“Be sure to climb the Sydney Bridge. It’s amazing,” friends advised. So, on our visit Down Under last November, we did —and are $524 Australian dollars poorer. (The Australian dollar is about at par with the U.S. dollar.)
Yes, $212 per person for this “once in a lifetime” experience. Who could afford to do it twice?
Our conclusion: A rip off. Not that the experience was without thrilling moments. And, the views are dynamite. But, think of the gourmet meals that $524 could have purchased.
We joined a group of 12 others for the 3 ½ hour adventure. The first hour was spent getting attired: a loose fitting protective body suit with a belt from which a carabiner dangled, a head set, a baseball cap. Then, practice. We had to climb and descend a ladder, attaching and releasing the carabiner to a cable. For security, climbers are attached to a cable throughout the climb. We listened to safety briefings, warnings etc. The adrenalin was in high gear.
At last we were off – a single file behind the guide who kept up a commentary heard on the head set. The first part in the guts of the mammoth steel structure was not too exciting, just lots of steps and long stretches across cat walks. Once we started climbing outdoors, precariously on the edge of the bridge, a strong wind whipped around us. We were so high, it seemed as if we could touch the sky, and the water below appeared to be miles and miles away. It was all exhilarating with spectacular views in every direction.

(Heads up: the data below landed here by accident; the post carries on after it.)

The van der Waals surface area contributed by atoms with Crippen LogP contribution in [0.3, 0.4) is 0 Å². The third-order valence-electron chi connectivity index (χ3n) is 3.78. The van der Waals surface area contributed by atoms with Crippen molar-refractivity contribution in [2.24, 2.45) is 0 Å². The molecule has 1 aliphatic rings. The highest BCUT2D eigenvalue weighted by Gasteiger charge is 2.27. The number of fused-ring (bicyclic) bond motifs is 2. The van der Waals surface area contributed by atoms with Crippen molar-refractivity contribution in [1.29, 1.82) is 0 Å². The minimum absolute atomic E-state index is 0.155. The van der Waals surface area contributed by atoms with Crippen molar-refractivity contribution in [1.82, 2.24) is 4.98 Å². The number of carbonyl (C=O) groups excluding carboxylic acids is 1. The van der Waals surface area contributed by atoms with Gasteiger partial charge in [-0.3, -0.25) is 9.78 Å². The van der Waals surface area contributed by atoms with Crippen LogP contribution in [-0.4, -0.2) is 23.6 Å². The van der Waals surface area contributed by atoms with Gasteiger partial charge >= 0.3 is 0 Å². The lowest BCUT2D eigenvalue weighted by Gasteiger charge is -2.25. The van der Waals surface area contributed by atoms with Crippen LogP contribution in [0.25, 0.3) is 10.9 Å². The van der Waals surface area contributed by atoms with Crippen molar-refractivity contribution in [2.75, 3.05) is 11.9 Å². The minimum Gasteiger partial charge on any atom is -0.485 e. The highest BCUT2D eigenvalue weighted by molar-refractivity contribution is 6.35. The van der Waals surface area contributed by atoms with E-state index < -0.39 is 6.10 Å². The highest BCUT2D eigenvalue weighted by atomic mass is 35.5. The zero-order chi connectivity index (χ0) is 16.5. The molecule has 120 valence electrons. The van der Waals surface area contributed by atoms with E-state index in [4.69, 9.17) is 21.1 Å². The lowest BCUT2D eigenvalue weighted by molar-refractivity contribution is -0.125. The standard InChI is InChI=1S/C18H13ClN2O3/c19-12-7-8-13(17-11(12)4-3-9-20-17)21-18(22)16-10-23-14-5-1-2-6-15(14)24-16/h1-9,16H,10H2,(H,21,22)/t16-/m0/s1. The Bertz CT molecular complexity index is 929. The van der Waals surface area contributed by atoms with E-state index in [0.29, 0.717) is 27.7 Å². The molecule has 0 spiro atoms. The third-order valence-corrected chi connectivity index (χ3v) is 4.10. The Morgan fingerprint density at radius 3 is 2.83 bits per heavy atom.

We stopped for photos. But, not with our cameras. Personal cameras are not permitted – too dangerous. An official bridge photographer was on the scene. Each couple or individual was photographed with the appropriate spectacular background. This took time, too much time. There were five of these stops, each with a slightly different background. And, we usually had to wait for the group ahead to finish before our group moved up to the perfect photo slot.
Plenty of time to ponder the scenery, and to look down. The Sydney Harbour Bridge, at 440 feet from top to water, is the world’s tallest steel arch bridge. That’s a huge drop, and scary to view. The guide added to the fright factor with tales of those who plunged to their deaths. Sixteen workers died during construction which was completed in 1932. The sight that amazed me during the climb was a lonely bird in his nest built on steel beams that had to be higher than any tree.
The finale of the “climb of your life” was aggravating. After we had changed back into our street clothes, we proceeded to a room with pretty young girls sitting behind computer monitors. Here’s where we could get those photos, we thought. We were right. Give your name and your individual photos pop up on the screen. For a mere extra $25.95 per photo, you could purchase a picture souvenir. We passed, content with the one complimentary group shot.
Others in the group (the elderly gentleman from Chicago, the honeymoon couple, the couple celebrating a birthday…) eagerly parted with the extra cash for the pricey souvenirs. They all seemed happy with their costly climb. Perhaps we’re jaded?
After the experience, we headed to a nearby pub for a much needed beer. We related our disappointment to the bartender. “I wouldn’t do it. You can walk across the bridge for free. It’s not worth it,” he said. We agree.
While the bridge climb left us somewhat underwhelmed, we were overwhelmed with the Sydney Opera House. During a guided tour, we learned the fascinating background to this iconic structure. Both inside and out, it seems so ultra modern. Yet, it was constructed between 1959 and 1973. Glass for the gigantic windows came from France. The ceramic tiles on the exterior are from Sweden. Its exotic shape of undulating sails permits self-cleaning by the rain. The acoustics in the large auditoriums are such that no microphones are needed….